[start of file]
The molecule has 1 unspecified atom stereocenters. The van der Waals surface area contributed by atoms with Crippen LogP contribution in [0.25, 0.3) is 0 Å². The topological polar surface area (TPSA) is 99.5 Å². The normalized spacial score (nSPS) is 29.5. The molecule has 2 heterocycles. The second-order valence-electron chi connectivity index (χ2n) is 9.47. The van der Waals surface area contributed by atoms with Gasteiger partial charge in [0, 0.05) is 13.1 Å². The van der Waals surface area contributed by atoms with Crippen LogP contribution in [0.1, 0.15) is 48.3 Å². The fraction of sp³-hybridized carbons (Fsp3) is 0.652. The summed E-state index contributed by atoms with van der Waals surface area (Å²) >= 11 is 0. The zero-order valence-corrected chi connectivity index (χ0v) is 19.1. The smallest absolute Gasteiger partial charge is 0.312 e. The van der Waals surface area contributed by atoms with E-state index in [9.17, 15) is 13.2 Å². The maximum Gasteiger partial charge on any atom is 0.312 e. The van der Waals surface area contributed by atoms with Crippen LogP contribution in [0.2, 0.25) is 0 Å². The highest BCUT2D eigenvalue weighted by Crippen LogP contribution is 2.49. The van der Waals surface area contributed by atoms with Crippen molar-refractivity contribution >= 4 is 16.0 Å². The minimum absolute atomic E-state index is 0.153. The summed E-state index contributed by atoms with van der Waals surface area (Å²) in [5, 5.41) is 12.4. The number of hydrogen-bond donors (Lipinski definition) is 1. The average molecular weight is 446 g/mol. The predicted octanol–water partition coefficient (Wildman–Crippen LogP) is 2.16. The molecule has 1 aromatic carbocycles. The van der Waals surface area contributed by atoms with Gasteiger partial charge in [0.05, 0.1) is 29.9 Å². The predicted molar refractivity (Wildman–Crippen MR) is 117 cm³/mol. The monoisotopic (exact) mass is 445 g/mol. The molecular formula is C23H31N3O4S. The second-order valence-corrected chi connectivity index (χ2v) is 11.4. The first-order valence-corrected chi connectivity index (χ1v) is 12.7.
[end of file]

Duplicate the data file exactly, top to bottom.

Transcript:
The molecule has 1 unspecified atom stereocenters. The van der Waals surface area contributed by atoms with Crippen LogP contribution in [0.25, 0.3) is 0 Å². The topological polar surface area (TPSA) is 99.5 Å². The normalized spacial score (nSPS) is 29.5. The molecule has 2 heterocycles. The second-order valence-electron chi connectivity index (χ2n) is 9.47. The van der Waals surface area contributed by atoms with Gasteiger partial charge in [0, 0.05) is 13.1 Å². The van der Waals surface area contributed by atoms with Crippen LogP contribution in [0.1, 0.15) is 48.3 Å². The fraction of sp³-hybridized carbons (Fsp3) is 0.652. The summed E-state index contributed by atoms with van der Waals surface area (Å²) >= 11 is 0. The zero-order valence-corrected chi connectivity index (χ0v) is 19.1. The smallest absolute Gasteiger partial charge is 0.312 e. The van der Waals surface area contributed by atoms with E-state index in [9.17, 15) is 13.2 Å². The maximum Gasteiger partial charge on any atom is 0.312 e. The van der Waals surface area contributed by atoms with Crippen LogP contribution in [0.2, 0.25) is 0 Å². The highest BCUT2D eigenvalue weighted by Crippen LogP contribution is 2.49. The van der Waals surface area contributed by atoms with Crippen molar-refractivity contribution >= 4 is 16.0 Å². The minimum absolute atomic E-state index is 0.153. The summed E-state index contributed by atoms with van der Waals surface area (Å²) in [5, 5.41) is 12.4. The number of hydrogen-bond donors (Lipinski definition) is 1. The average molecular weight is 446 g/mol. The predicted octanol–water partition coefficient (Wildman–Crippen LogP) is 2.16. The molecule has 1 aromatic carbocycles. The van der Waals surface area contributed by atoms with Gasteiger partial charge in [0.05, 0.1) is 29.9 Å². The predicted molar refractivity (Wildman–Crippen MR) is 117 cm³/mol. The monoisotopic (exact) mass is 445 g/mol. The molecular formula is C23H31N3O4S. The second-order valence-corrected chi connectivity index (χ2v) is 11.4. The first-order valence-corrected chi connectivity index (χ1v) is 12.7.